States Are Hanging Up on Land Lines

First it was street-corner phone booths and home delivery of telephone books. Now, land lines are on their way to becoming part of American telecommunications history.

As consumers continue to move to wireless , states are passing or considering laws to end the requirement that phone companies provide everyone land-line service.

Indiana and Wisconsin are the two most recent states to end the requirement, and many others — including Alabama, Kentucky and Ohio — are considering it.

Bill sponsors and phone companies including AT&T say deregulating land-line phone service will increase competition and allow carriers to invest in better technology rather than expand a dying service. Some consumer organizations fear the change will hurt affordable service, especially in rural areas.

“Wireline service is really a lifeline,” said Coralette Hannon, senior legislative representative with AARP. “The rush to pass deregulation (legislation) is concerning.” Hannon said legislation has been proposed recently in at least 15 states.
Indiana Gov. Mitch Daniels, a Republican, signed a bill Feb. 22, set to take effect July 1, that removes a carrier’s obligation to provide service where at least two other companies provide voice service, whether it’s wired phone, Internet services such as Skype, or mobile access.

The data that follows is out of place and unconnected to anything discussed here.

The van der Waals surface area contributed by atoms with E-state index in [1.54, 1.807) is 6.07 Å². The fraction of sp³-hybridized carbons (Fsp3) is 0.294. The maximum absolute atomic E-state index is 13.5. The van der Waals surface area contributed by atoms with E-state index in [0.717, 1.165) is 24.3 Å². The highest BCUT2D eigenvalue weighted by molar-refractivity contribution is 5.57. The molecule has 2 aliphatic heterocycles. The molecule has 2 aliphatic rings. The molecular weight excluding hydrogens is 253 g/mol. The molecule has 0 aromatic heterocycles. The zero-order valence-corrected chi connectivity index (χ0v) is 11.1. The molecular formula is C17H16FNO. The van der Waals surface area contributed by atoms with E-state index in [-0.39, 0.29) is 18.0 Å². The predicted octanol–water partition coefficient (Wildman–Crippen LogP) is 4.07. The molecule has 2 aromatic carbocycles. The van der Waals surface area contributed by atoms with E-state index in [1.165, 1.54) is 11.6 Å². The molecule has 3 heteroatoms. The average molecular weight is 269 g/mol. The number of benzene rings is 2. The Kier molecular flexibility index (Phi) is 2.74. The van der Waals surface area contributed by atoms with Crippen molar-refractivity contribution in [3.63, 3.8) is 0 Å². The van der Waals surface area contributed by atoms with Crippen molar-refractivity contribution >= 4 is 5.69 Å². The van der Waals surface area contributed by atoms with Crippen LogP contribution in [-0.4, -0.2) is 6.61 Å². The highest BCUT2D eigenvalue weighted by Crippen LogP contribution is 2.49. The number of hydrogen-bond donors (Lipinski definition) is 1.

Last year in Wisconsin, Republican Gov. Scott Walker signed a law removing phone companies’ obligation to provide land-line service anywhere in the state after April 2013.

On April 3, the Alabama Legislature sent a similar bill to Republican Gov. Robert Bentley, which awaits his signature. Legislation in Ohio and Kentucky is stalled in the Statehouse and Senate, respectively.

“This bill levels the playing field for traditional land-line providers in a competitive environment,” Billy Linville, spokesman for AT&T, said of the Kentucky bill. “Relief of these regulations encourages additional investment in the new technologies that customers are demanding.”

Andrew Melnykovych, public information officer for the Kentucky Public Service Commission, said the bill stalled because of concerns about the effect on rural telephone customers. He said there’s no chance the bill will pass this year.
As of last June, nearly 32% of U.S. households were wireless only, according to CTIA-The Wireless Association, up from 10.5% in 2006.

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